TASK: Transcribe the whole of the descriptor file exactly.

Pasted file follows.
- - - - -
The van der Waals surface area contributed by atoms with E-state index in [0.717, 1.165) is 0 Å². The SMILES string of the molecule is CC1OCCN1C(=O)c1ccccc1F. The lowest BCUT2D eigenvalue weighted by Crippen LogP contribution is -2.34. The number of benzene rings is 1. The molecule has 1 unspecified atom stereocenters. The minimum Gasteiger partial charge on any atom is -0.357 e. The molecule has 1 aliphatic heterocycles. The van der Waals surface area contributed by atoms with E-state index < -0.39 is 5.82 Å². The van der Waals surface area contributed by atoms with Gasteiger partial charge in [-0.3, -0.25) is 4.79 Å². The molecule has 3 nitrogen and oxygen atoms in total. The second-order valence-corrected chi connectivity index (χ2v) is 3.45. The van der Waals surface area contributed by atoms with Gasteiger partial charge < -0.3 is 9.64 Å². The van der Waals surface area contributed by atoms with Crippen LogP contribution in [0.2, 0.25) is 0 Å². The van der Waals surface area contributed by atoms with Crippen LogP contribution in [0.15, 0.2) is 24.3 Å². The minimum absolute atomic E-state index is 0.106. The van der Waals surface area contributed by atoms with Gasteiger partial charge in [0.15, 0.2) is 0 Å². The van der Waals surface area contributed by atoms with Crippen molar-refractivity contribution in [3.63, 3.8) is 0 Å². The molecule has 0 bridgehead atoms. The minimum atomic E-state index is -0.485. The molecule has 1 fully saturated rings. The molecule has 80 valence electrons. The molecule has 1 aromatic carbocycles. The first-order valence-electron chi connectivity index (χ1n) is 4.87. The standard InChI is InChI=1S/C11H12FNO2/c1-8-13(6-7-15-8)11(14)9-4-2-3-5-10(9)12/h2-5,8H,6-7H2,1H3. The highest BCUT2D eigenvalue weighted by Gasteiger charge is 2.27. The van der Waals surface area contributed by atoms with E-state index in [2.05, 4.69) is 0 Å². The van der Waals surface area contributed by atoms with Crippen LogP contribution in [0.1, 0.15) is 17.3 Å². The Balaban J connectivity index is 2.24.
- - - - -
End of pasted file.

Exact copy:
The van der Waals surface area contributed by atoms with E-state index in [0.717, 1.165) is 0 Å². The SMILES string of the molecule is CC1OCCN1C(=O)c1ccccc1F. The lowest BCUT2D eigenvalue weighted by Crippen LogP contribution is -2.34. The number of benzene rings is 1. The molecule has 1 unspecified atom stereocenters. The minimum Gasteiger partial charge on any atom is -0.357 e. The molecule has 1 aliphatic heterocycles. The van der Waals surface area contributed by atoms with E-state index < -0.39 is 5.82 Å². The van der Waals surface area contributed by atoms with Gasteiger partial charge in [-0.3, -0.25) is 4.79 Å². The molecule has 3 nitrogen and oxygen atoms in total. The second-order valence-corrected chi connectivity index (χ2v) is 3.45. The van der Waals surface area contributed by atoms with Gasteiger partial charge < -0.3 is 9.64 Å². The van der Waals surface area contributed by atoms with Crippen LogP contribution in [0.2, 0.25) is 0 Å². The van der Waals surface area contributed by atoms with Crippen LogP contribution in [0.15, 0.2) is 24.3 Å². The minimum absolute atomic E-state index is 0.106. The van der Waals surface area contributed by atoms with Gasteiger partial charge in [0.15, 0.2) is 0 Å². The van der Waals surface area contributed by atoms with Crippen molar-refractivity contribution in [3.63, 3.8) is 0 Å². The molecule has 0 bridgehead atoms. The minimum atomic E-state index is -0.485. The molecule has 1 fully saturated rings. The molecule has 80 valence electrons. The molecule has 1 aromatic carbocycles. The first-order valence-electron chi connectivity index (χ1n) is 4.87. The standard InChI is InChI=1S/C11H12FNO2/c1-8-13(6-7-15-8)11(14)9-4-2-3-5-10(9)12/h2-5,8H,6-7H2,1H3. The highest BCUT2D eigenvalue weighted by Gasteiger charge is 2.27. The van der Waals surface area contributed by atoms with E-state index in [2.05, 4.69) is 0 Å². The van der Waals surface area contributed by atoms with Crippen LogP contribution in [0.1, 0.15) is 17.3 Å². The Balaban J connectivity index is 2.24.